The Platform

Russian President Vladimir Putin speaking at the Kremlin. (Sputnik)

Eastern Europe is again sitting on a massive powder keg. As Russia has started to move its troops towards Ukraine, organize joint military exercises with Belarus, and even launch cyberattacks targeting Ukraine, it seems almost inevitable that the Russian Bear will attack Ukraine. Then again, Vladimir Putin could be simply trolling the international community into making concessions.

As the world fixes its eyes on Russia and its potential invasion of Ukraine, Moscow has also acted swiftly toward protests in Kazakhstan. Russia organized its forces rapidly and successfully controlled the chaotic situation in Almaty within days. The success of its campaign may provide Russia with further leverage in Central Asia.

At the moment, Russia seems formidable on several fronts. There are even comments from high-level European officials claiming that Putin deserves respect and Ukraine will not be able to reobtain Crimea. Meanwhile, other upper-level officials also believe that a potential Russian invasion of Ukraine is inevitable.

However, behind all the aggression and “formidability,” I see Russia differently. The recent swift actions from Moscow do not address Russia’s challenges. In particular, while Russia successfully orchestrated military actions in Kazakhstan and may succeed in a war in Ukraine, Russia is still walking with feet of clay. President Putin’s brinkmanship reveals the weakness of Russia.

It is essential to point out that Russia faces a long list of major domestic issues, such as a declining economy, an aging population, corruption, and an opposition movement that remains influential in Russia. Combining these elements hinders Russia’s ability to project power.

However, these internal issues are not why Russia cannot deliver on the world stage. Rather, it is part of why Russia shows aggression towards neighboring countries. Domestic issues can be swept under the rug by directing public concern elsewhere. It’s a classic case of “wag the dog.”

Russia’s capacity has been shrinking in its sphere of influence, and this is not a new issue. Take Central Asia, for example. Russian cultural influence is declining significantly. Central Asian countries are abandoning the Russian language. Further, Russian-speaking populations in Central Asia are in decline. Also, the economic ties between Central Asia and China are tighter than ever before due to the Belt and Road Initiative. All these events will erode and shrink Russian influence.

Another area of Russian decline is in Georgia, Armenia, and Azerbaijan. Other than Georgia’s active interaction with NATO and the European Union, Turkey has also gained a significant impact in the region. The Turkish-trained Azerbaijan military proved effective during the second Nagorno-Karabakh War. Turkey has also invited Armenia to participate in the Antalya Diplomacy forum. The growth of Turkish power also shows Russia’s diminishing influence in the region.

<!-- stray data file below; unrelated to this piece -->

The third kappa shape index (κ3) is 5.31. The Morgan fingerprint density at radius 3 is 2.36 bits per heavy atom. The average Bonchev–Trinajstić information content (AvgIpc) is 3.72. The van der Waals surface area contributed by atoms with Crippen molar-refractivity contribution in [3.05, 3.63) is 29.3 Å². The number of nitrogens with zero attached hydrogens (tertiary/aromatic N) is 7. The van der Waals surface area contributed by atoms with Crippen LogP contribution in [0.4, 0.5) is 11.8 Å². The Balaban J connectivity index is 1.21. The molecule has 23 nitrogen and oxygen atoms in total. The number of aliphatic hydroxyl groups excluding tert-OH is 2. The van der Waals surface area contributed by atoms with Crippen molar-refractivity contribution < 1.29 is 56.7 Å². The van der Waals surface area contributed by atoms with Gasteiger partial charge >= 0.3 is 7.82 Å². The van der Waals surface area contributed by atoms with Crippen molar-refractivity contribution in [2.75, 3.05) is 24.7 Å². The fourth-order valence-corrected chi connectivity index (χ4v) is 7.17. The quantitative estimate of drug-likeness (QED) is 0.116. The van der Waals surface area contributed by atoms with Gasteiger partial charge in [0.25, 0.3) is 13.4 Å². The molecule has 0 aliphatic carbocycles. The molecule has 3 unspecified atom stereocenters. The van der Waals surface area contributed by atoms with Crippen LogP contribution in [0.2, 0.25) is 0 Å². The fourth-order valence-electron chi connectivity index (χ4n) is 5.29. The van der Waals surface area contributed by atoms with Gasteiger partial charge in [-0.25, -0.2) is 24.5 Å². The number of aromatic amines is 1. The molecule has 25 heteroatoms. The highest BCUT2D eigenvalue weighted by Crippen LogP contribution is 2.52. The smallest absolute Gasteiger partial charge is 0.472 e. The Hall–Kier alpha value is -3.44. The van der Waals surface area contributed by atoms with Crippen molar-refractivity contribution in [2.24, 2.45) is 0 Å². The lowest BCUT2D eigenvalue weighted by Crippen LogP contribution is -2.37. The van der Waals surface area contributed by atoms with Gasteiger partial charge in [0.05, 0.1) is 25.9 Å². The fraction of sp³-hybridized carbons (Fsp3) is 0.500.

Further, Russia is not the number one strategic priority for the United States and its allies. In a recent virtual meeting between Biden and Fumio Kishida, Japan’s prime minister, the critical topic of the discussion was China, not Russia. Washington still views China, rather than Russia, as its biggest competitor.

European countries also did not put Russia high on their priority list. At the same time, while the UK is still considering sending troops to Ukraine, it retains a military presence in the South China Sea with naval assets. This further indicates that China is still the main focus of the West.

Furthermore, recent events may reveal a divide between Russia and its principal ally, China. With international isolation starting in 2015, the Russo-Sino relationship grew closer, and Russia needs Chinese support more than ever. However, this new divide could further damage Moscow’s capacity to spread international influences and wage wars in nearby nations.

Some of the recent events indicate cracks in the Moscow-Beijing alliance. China officially called for all parties to remain calm and not further escalate tensions over Ukraine. Russian intervention in Kazakhstan has put the potential clash between the two nations on the table. Russia sees Central Asia as its backyard, and a deeper China-Central Asia economic relationship critically shifts the balance in the region. As China moves forward with its Belt and Road Initiative, and Kazakhstan is the crucial point for the entire project, a more influential Russia in Kazakhstan may not be beneficial to China and could lead to dissatisfaction towards Moscow.

However, I am not calling for abolishing any actions against Russian aggression. Despite Russia’s ongoing decline and the brinkmanship of Putin, no one should underestimate Russia. Russia should still be taken seriously on a tactical level as it retains a strong capacity in executing swift military actions, as was seen in Kazakhstan.

The turmoil and chaos after the collapse of the USSR may have significantly weakened Russia. However, the vast Soviet heirloom will still support the nation as an unavoidable force in global affairs. However, Russia also has significant external limitations to be robust and effective in world affairs. With a shrinking influence in its backyard, a lower strategic priority from its competitors, and the absence of its key ally, Russia truly is a colossus with feet of clay.

Henry Huang is a Research and Communications Assistant at KIMEP University in Almaty, Kazakhstan.